Still just an undergraduate senior, she made a surprising decision: she would sit the graduate program entrance examination. To seek opportunities for worker advancement, she explained, she needed more knowledge. With this resolution firmly made, she began studying for the exam—and she passed, no small feat. She said that actually her score was not so good, placing her toward the back of the line. But the teachers fell for her frontline experience and her aspirations.

A Steady and Serious Researcher

At Peking University, her research was oriented toward women’s studies. Her focus never drifted far from rural areas and workers. She went to Ningxia and to the Northeast for her research on rural areas and women’s studies. Her graduate thesis concerned female migrant workers. These women, she said, were like her childhood friends. Senior middle school graduate certificates in hand, they entered a handbag factory built on foreign capital to do manual labor.   

She learned deeply, through experience, about the alienation and exploitation mentioned in “Das Kapital.” The workers went through their repetitive actions like robots, day in and day out, and couldn’t stop for a rest. On top of this, they suffered the abuse and harassment of management. For a month of toil, the salary couldn’t even buy a handbag. These women sacrificed their youth to create value that was snatched away. Moreover, generation by generation they’d been reduced to slaves of capital.

She recalled one incident in particular: during a factory’s morning lecture, the boss, swollen with arrogance, stood on a high platform recklessly hurling insults at his workers. The workers hung their heads, quietly listening. Witnessing this, Sun Min couldn’t hold back tears. She couldn’t understand why the workers had to suffer this kind of grievance! Was it fair!? She recorded all of this in her thesis, but she wasn’t satisfied being a mere researcher. Research, she said, was just the first step toward change.

In March 2012, in the Longgang district of Shenzhen, Omron factory workers went on strike, seriously discontented with their salaries and benefits. Sun Min happened to be in Guangdong at the time, doing research in the countryside for her thesis. When she heard the news, she immediately set out for the Omron factory.

She saw many workers scattered around the factory gate. At the time, such strikes were not regarded as news. Since the 2008 economic crisis, the factories of the Pearl River Delta had been reducing salaries and benefits. Day by day this evil intensified. Although base salary was going up, supplemental benefits and welfare were actually being reduced. With the fast-rising price of commodities taken into account, worker salaries were like a dead car, relaying on workers’ effort to advance even a bit. There might have been a time when the Omron workers could’ve been like other workers, striking, upping their salary a bit, only to have it dragged back down a few years later to its 2012 level, their boss squeezing them in a variety of ways.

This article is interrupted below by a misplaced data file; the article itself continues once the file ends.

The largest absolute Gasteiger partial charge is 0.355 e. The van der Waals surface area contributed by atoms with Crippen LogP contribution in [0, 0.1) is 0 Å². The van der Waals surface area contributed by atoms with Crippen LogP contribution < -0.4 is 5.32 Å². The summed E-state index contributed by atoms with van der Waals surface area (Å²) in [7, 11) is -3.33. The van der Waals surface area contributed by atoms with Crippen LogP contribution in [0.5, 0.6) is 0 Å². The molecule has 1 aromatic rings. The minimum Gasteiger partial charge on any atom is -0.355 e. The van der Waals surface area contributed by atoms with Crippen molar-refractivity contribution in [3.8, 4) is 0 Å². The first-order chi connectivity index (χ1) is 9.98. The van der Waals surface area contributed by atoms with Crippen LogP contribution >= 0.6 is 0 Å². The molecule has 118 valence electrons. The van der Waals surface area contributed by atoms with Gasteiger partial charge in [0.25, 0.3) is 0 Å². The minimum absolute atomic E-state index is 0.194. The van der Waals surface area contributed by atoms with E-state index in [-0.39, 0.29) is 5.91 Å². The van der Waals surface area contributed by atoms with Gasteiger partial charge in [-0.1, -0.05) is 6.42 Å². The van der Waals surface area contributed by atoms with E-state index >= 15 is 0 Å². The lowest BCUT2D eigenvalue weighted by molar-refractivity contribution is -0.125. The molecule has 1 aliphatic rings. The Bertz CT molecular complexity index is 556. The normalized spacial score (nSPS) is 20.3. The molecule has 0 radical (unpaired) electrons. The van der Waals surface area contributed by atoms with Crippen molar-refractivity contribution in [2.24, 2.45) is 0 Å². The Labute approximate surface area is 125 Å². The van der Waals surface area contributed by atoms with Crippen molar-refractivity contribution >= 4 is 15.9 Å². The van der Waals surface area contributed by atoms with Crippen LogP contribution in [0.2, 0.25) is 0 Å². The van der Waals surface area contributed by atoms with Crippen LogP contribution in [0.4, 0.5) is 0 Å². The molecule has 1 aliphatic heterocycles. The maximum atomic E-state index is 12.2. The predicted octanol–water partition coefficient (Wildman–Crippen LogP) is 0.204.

But this time it was different! After striking to demand higher salaries, the Omron workers proposed organizing a labor union!

Wang Tongxin, chairperson of the Shenzhen Labor Union, later borrowed momentum from the Omron workers’ struggle and proposed union reforms. Did he, or other labor movement scholars, sense something strange that March? Among the many labor struggles going on at the time, why did the Omron workers alone propose organizing a union?

It was thanks to Sun Min. After visiting the factory gate and assessing the workers’ situation, she quickly traced things back to the 2008 economic crisis, an opportune moment seized by capitalists to launch an all-out attack on the working class. The capitalists protected themselves by increasing their exploitation of the working class. Salaries obviously declined. But demands for higher salaries and benefits would only satisfy the workers’ short-term needs, without enabling them to fight back against the capitalists’ overall attack. Sun Min took the long view. She felt the workers should organize a union. The workers’ social stratum needed its own organizations. A union could give the workers the power and stamina they needed to confront these already “atrocious” capitalists!  

Therefore, Sun Min presented information to the Omron workers, educating them on the 2010 South China Sea Honda strike. She explained how the Honda workers went on strike, why they’d organized, and how salaries had changed after they had their union.

At first, this information was like a fairy tale to the Omron workers. “Wow, that was effective? But our situation is different. The government surely won’t let us organize.” But slowly, the workers came around. This was due to Sun Min’s persistence, her unusual zeal for the common people, her Marxist conduct, her in-depth study of the Honda workers’ struggle, and her ability to dispel doubts with meticulous and comprehensive explanations. Workers no longer felt they were hearing a work of fiction. This was a new direction for their struggle!